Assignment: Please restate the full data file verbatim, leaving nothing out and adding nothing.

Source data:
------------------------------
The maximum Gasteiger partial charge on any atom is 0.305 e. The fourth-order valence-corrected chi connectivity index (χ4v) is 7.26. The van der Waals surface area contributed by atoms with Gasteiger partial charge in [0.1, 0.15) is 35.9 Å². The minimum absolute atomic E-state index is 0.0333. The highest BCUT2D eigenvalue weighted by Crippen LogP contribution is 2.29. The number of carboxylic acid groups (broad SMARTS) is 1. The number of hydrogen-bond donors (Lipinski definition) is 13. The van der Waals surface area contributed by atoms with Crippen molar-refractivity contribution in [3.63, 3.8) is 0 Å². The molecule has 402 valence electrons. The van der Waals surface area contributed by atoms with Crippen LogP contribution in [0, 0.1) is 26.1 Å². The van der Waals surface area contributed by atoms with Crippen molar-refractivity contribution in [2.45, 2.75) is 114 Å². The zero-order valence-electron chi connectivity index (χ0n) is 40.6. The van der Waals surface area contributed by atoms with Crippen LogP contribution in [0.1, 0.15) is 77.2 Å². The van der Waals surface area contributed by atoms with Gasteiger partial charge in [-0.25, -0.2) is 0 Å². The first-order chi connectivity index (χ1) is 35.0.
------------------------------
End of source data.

The maximum Gasteiger partial charge on any atom is 0.305 e. The fourth-order valence-corrected chi connectivity index (χ4v) is 7.26. The van der Waals surface area contributed by atoms with Gasteiger partial charge in [0.1, 0.15) is 35.9 Å². The minimum absolute atomic E-state index is 0.0333. The highest BCUT2D eigenvalue weighted by Crippen LogP contribution is 2.29. The number of carboxylic acid groups (broad SMARTS) is 1. The number of hydrogen-bond donors (Lipinski definition) is 13. The van der Waals surface area contributed by atoms with Crippen molar-refractivity contribution in [3.63, 3.8) is 0 Å². The molecule has 402 valence electrons. The van der Waals surface area contributed by atoms with Crippen LogP contribution in [0, 0.1) is 26.1 Å². The van der Waals surface area contributed by atoms with Crippen molar-refractivity contribution in [2.45, 2.75) is 114 Å². The zero-order valence-electron chi connectivity index (χ0n) is 40.6. The van der Waals surface area contributed by atoms with Crippen LogP contribution in [0.1, 0.15) is 77.2 Å². The van der Waals surface area contributed by atoms with Gasteiger partial charge in [-0.25, -0.2) is 0 Å². The first-order chi connectivity index (χ1) is 35.0.